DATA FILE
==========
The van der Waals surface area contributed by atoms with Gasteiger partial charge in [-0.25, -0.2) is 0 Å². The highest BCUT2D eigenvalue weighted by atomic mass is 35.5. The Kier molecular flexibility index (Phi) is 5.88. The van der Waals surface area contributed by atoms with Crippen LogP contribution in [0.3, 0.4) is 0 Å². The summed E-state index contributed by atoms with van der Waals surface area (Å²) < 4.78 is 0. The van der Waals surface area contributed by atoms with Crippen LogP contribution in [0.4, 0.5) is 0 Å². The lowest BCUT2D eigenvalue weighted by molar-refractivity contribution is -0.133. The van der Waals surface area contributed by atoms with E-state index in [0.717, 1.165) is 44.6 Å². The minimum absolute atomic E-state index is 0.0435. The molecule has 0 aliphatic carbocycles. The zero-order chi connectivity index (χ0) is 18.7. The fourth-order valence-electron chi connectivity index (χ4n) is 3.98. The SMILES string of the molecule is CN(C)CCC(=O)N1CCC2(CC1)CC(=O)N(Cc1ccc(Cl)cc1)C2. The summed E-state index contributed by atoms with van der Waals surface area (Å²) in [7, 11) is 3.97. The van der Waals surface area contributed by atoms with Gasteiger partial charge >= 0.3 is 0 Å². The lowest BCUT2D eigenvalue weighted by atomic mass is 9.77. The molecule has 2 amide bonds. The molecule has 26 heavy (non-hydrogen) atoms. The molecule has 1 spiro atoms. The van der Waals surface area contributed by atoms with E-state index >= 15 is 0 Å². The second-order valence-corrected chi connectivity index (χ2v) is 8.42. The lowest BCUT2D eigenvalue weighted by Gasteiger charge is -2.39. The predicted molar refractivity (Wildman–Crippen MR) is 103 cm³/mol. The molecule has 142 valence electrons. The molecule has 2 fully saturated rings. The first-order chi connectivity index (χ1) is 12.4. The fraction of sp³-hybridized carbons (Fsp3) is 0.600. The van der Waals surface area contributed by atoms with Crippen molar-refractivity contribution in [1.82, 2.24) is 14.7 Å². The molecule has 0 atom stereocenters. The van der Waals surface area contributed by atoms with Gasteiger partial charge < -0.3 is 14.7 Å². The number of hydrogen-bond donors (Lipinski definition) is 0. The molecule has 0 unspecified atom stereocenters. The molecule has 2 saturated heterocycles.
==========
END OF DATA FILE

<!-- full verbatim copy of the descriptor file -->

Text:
The van der Waals surface area contributed by atoms with Gasteiger partial charge in [-0.25, -0.2) is 0 Å². The highest BCUT2D eigenvalue weighted by atomic mass is 35.5. The Kier molecular flexibility index (Phi) is 5.88. The van der Waals surface area contributed by atoms with Crippen LogP contribution in [0.3, 0.4) is 0 Å². The summed E-state index contributed by atoms with van der Waals surface area (Å²) < 4.78 is 0. The van der Waals surface area contributed by atoms with Crippen LogP contribution in [0.4, 0.5) is 0 Å². The lowest BCUT2D eigenvalue weighted by molar-refractivity contribution is -0.133. The van der Waals surface area contributed by atoms with E-state index in [0.717, 1.165) is 44.6 Å². The minimum absolute atomic E-state index is 0.0435. The molecule has 0 aliphatic carbocycles. The zero-order chi connectivity index (χ0) is 18.7. The fourth-order valence-electron chi connectivity index (χ4n) is 3.98. The SMILES string of the molecule is CN(C)CCC(=O)N1CCC2(CC1)CC(=O)N(Cc1ccc(Cl)cc1)C2. The summed E-state index contributed by atoms with van der Waals surface area (Å²) in [7, 11) is 3.97. The van der Waals surface area contributed by atoms with Gasteiger partial charge >= 0.3 is 0 Å². The lowest BCUT2D eigenvalue weighted by atomic mass is 9.77. The molecule has 2 amide bonds. The molecule has 26 heavy (non-hydrogen) atoms. The molecule has 1 spiro atoms. The van der Waals surface area contributed by atoms with E-state index >= 15 is 0 Å². The second-order valence-corrected chi connectivity index (χ2v) is 8.42. The lowest BCUT2D eigenvalue weighted by Gasteiger charge is -2.39. The predicted molar refractivity (Wildman–Crippen MR) is 103 cm³/mol. The molecule has 142 valence electrons. The molecule has 2 fully saturated rings. The first-order chi connectivity index (χ1) is 12.4. The fraction of sp³-hybridized carbons (Fsp3) is 0.600. The van der Waals surface area contributed by atoms with Crippen molar-refractivity contribution in [1.82, 2.24) is 14.7 Å². The molecule has 0 atom stereocenters. The van der Waals surface area contributed by atoms with Gasteiger partial charge < -0.3 is 14.7 Å². The number of hydrogen-bond donors (Lipinski definition) is 0. The molecule has 0 unspecified atom stereocenters. The molecule has 2 saturated heterocycles.